The train is approaching what appears to be a large city, with the homes clad in red tile roofs and closer together. We arrive in Venafro. I recall this town from a previous trip. It’s 3:45PM. I should arrive in Boiano in a few more stops, by 4:23PM. The train is not so full now, allowing me room to stretch my legs. I ponder the question of how many days it took my grandparents to travel on horseback to the port of Naples. I cannot even imagine.


I notice some signs of autumn, yellow leaves on an oak tree. The cornfields here are brown, and the breeze is quite a bit cooler. Hens and roosters are walking about someone’s farm and I also see a few sheep. What a contrast to the busy city of Napoli. Italy truly is a diverse country.

We are at a higher elevation now and we are passing a Mercedes-Benz facility and also a place called Fuori Città. Increasing signs of industry and commercial property appear, including a Ford dealership, although we clearly are still in the countryside. I smell a wood-burning fire again.

I have not heard English spoken since I said goodbye to Tina two hours ago. We must be nearing Isernia because I see a tower with Longano on it. Do you wonder why I feel at home here?

The interior train lights are on now as we are entering a tunnel, a sure sign of going through a mountain. Three tunnels later and the high Matese mountains rise up around us. We arrive at the Isernia train station at 4:05 PM. Molise is not far away, the next region.

I grab my luggage from the overhead rack and am happy I am able to manage it myself, despite the 37 pounds it weighs. As of now no one has come by to check the train tickets. Typical for train travel especially in the south of Italy. Trenitalia does random checks. We should be passing Colle d’Anchise, since Boiano is the town after it. Colle d’Anchise is so small it does not have a train station. Boiano is the closest.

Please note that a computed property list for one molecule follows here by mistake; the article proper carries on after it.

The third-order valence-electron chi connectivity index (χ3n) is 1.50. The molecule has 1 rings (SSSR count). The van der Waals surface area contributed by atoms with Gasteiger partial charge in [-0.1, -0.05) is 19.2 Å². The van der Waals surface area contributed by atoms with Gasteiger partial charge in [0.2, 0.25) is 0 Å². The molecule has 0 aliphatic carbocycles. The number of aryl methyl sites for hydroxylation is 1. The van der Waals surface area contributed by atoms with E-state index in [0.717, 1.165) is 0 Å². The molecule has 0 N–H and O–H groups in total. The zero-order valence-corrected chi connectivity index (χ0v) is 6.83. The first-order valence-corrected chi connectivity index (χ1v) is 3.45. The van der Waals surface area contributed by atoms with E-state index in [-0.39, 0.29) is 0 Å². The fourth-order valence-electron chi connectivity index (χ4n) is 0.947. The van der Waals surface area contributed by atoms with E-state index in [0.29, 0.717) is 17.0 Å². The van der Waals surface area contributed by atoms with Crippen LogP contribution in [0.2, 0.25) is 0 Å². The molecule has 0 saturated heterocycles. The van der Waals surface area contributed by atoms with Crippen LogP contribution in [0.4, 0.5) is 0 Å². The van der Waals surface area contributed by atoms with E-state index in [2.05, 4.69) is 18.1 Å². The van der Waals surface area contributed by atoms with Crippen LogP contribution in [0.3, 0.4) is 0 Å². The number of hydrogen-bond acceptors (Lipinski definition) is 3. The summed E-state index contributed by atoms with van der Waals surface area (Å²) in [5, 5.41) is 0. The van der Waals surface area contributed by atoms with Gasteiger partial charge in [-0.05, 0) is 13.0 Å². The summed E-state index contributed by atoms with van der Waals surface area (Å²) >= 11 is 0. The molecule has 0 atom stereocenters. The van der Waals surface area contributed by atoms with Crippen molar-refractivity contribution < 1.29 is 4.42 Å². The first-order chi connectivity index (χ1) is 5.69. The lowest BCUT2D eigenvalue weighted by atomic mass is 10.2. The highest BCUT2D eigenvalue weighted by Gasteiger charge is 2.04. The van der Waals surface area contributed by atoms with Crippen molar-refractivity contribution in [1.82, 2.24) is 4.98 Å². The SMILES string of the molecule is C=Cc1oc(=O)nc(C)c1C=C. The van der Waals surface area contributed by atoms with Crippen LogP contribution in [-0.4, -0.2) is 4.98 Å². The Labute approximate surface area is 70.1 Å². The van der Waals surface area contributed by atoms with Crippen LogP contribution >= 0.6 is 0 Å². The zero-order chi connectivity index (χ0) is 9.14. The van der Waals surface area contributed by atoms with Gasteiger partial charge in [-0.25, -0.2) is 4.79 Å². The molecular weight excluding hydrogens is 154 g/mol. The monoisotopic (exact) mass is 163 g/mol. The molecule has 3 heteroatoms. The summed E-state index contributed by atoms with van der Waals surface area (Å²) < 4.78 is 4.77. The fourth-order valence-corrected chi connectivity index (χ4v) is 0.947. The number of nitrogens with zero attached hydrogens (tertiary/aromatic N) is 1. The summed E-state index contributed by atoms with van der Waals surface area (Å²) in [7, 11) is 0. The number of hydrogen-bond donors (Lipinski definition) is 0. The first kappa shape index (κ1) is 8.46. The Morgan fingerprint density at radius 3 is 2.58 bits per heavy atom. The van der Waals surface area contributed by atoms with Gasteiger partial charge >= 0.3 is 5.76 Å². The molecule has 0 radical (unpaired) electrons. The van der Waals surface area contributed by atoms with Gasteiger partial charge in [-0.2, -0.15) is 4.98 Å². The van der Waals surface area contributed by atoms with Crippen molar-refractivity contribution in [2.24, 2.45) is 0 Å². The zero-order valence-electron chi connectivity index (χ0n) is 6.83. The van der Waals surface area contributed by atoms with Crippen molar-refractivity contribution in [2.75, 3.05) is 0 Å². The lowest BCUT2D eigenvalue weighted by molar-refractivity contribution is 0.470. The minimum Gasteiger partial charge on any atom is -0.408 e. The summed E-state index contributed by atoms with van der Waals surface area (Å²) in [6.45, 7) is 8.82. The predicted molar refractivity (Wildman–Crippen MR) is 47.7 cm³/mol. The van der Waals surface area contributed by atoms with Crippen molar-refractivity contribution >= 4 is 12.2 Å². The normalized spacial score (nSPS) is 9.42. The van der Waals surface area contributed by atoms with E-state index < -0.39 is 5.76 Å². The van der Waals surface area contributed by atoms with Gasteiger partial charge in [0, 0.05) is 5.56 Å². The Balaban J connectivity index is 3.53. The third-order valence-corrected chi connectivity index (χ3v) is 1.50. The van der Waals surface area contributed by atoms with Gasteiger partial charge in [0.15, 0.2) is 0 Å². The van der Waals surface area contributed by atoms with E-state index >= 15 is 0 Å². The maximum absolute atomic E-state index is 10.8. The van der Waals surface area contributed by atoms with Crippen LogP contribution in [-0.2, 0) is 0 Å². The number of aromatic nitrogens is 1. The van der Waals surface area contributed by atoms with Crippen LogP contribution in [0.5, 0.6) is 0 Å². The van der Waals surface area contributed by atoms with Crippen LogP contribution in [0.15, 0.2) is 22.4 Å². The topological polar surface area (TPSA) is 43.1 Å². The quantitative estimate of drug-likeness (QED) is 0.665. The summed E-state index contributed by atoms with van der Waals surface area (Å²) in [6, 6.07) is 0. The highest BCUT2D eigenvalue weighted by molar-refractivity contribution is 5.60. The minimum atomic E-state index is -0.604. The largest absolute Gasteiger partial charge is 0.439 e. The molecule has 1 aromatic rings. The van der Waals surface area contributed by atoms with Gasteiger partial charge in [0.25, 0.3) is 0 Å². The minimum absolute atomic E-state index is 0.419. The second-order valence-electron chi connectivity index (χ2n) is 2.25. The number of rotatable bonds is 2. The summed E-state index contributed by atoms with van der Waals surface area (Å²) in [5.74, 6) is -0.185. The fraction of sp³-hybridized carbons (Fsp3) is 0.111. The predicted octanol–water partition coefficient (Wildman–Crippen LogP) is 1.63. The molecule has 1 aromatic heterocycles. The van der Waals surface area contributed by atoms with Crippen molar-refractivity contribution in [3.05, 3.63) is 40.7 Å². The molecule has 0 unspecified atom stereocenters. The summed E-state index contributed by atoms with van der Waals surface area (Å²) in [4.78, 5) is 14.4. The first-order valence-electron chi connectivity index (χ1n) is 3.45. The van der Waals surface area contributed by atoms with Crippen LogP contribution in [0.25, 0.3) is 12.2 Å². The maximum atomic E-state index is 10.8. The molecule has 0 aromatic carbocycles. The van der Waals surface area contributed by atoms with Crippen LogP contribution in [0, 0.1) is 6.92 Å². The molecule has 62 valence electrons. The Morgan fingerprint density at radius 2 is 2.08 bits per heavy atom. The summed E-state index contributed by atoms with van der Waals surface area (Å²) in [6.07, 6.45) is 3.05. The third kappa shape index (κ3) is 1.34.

At 4:35PM we arrive in Boiano, ten minutes late, and my cousin Antonella is there to greet me. What a wonderful warm feeling 4000 miles from home!


14 Responses

  1. mbrovelli

    I felt like I was riding the train right along with you! Brava! Thanks for the ride! You captured train travel in Italia perfectly. Loved the last photo of your cousin striding up to greet you, the emptiness of the station stretching out behind her.

  2. bonniegm

    Love train travel in Italy. Going from Rome to La mezia we had lunch in the dining car. My husband was quite skeptical of the quality of the pasta until he say all of the train personnel eating it for lunch! It was so lovely to enjoy a meal on the train. Now they are so fast you don’t have time for one.

  3. imarancher

    Loved the running commentary, felt like I was there. I even sympathized with your grandparents on horseback! 4,000 miles and two generations of Longanos all wrapped up in a narrative during a train ride. You are sure organized!